I’ve always loved maps. As a kid, I always wanted to be the navigator on car trips, map in lap. When I owned fourty-acres of land in Maine, I made sure to search out a topo map of the land and spent many pleasurable hours hiking the area. With my canoe, I had several maps of lakes in Maine and Vermont, complete with depth charts. Now, I often find myself reading a book with Google Maps opened up. And don’t even get me started on Google Earth. So when I saw this book reviewed somewhere, I knew I needed to check it out – literally. From the library. And a beautifully designed book it is. Elegantly layed out with maps of fifty island, with a short commentary on the facing page.
There’s a nice preface. And Schalansky writes of that vertiginous feeling (familiar to me) of contemplating why are people born where they were? How did that happen? What if…And the book is broken down into islands of Arctic Ocean, Atlantic Ocean, Indian Ocean, Pacific Ocean, and Antarctic Ocean. Below, I’ll pick my favorites from each section. The commentaries are sometimes historical – telling a story, and oft-times lyrical, even poetic. Author Schalansky (an East German) has a reverence for maps as well. But not political maps.
I have not trusted political maps, in which countries float on the blue ocean like vivid scarves. They grow out of date quickly and give barely any information apart from who is currently running which scrap of color.
Later, she notes that
Mapmaking follows on the heels of discovery; and a new place is born with a new name. This foreign land is both occupied and possessed, and the act of conquering it is repeated in the map. Only when a place has been precisely located and measured can it be actual and real. Every map is the result and the exercise of colonial violence.
And she writes with this in mind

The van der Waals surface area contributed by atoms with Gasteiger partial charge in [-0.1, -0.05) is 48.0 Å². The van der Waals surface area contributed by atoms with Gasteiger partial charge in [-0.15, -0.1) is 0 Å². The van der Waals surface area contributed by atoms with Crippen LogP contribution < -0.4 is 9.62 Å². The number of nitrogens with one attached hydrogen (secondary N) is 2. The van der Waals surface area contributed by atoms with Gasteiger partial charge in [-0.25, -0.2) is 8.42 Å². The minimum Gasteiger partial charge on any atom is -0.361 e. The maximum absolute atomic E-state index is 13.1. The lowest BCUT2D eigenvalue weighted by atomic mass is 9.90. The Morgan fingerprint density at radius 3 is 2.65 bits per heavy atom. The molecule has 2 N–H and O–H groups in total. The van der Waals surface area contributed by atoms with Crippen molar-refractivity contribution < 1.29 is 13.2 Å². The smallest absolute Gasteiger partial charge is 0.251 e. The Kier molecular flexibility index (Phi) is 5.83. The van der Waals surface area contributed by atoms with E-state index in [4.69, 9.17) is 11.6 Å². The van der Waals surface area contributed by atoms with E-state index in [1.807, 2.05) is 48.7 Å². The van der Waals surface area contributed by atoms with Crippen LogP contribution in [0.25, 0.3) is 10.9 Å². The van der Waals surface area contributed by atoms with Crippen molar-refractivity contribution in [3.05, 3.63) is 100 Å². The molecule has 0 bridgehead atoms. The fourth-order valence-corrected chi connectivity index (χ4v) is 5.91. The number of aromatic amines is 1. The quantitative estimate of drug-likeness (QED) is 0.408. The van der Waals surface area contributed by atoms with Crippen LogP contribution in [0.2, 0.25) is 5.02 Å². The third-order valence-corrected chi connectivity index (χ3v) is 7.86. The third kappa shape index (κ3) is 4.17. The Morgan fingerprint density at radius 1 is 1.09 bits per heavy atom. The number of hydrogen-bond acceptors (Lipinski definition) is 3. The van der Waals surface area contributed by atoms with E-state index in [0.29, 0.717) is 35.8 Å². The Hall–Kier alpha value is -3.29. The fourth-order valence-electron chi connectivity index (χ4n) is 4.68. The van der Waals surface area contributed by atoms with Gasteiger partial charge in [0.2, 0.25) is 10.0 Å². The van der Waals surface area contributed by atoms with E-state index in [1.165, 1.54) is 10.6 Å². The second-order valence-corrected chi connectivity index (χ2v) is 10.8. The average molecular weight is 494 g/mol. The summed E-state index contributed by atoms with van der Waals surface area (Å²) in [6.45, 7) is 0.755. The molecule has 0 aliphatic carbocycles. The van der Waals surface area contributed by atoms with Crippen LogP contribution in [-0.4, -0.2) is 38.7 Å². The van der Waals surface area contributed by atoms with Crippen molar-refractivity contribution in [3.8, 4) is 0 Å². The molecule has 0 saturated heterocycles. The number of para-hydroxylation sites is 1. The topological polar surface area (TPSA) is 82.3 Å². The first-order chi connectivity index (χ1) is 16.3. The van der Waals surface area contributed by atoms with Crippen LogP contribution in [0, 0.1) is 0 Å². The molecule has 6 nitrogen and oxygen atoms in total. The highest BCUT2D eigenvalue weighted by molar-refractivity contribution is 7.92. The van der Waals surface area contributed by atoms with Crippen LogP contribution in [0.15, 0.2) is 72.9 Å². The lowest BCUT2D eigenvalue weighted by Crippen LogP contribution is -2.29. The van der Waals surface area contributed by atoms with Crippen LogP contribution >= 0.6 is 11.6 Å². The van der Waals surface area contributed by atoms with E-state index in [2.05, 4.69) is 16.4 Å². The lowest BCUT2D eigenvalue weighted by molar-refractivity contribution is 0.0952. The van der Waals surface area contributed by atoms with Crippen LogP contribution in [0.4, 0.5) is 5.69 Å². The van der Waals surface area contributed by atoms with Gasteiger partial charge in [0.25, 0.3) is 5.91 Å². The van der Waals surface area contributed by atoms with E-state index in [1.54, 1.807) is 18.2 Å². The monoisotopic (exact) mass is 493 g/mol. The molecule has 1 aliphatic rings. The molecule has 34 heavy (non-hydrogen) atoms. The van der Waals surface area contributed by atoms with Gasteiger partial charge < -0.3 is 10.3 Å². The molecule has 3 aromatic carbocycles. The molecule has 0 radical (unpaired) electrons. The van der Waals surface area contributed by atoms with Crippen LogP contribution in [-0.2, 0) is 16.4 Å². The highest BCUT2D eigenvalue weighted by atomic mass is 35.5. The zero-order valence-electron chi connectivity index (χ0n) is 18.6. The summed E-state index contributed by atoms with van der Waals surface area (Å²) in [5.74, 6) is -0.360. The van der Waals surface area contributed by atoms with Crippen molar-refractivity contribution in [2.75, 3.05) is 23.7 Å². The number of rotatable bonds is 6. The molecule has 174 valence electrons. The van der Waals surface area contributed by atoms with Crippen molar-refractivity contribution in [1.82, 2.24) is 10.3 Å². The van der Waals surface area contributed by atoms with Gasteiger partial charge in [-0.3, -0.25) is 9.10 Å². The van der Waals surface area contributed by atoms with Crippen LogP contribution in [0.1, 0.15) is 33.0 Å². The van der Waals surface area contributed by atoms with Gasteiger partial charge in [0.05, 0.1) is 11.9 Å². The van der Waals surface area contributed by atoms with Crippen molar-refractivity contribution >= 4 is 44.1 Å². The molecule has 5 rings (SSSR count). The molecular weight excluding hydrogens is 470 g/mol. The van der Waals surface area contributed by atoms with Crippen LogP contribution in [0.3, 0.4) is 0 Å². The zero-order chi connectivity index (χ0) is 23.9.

It is high time for cartography to take its place among the arts, and for the atlas to be recognized as literature, for it is more than worthy of its original name: theatrum orbis terrarum, the theater of the world.
In Bear Island (9 residents) the birds of the island are described, captured by the ‘bird baron’. The party (1898) shoots a rare bird for a specimen purposes. “While they size up their prize, a flock of gulls devours the remains of a whale carcass on the beach.”
Shipwrecked on this island, the survivors are rescued after fifteen years. “They leave nothing behind on Sand Island apart from the charred wood of their dead fire and the name of their savior, an officer of the French Royal Navy, the captain of the corvette: the Chevakier de Tromelin.”
PACIFIC OCEAN (This section has several tales of islands of literature)
This appears to be a true story. A six year old boy is taught a foreign language in his dreams. Marc Liblin soon speaks the language fluently, but no one has ever heard it before. By happenstance he meets a Polynesian woman who speaks the language. “Marc Liblin, who has never been outside Europe, marries the only woman who understands him…”
“The whale skeletons show white against the dark sand, the water is red with blood and the stench of rotting flesh fills the air. Thousands of plundered bodies decompose in thee crater’s overflowing pond.”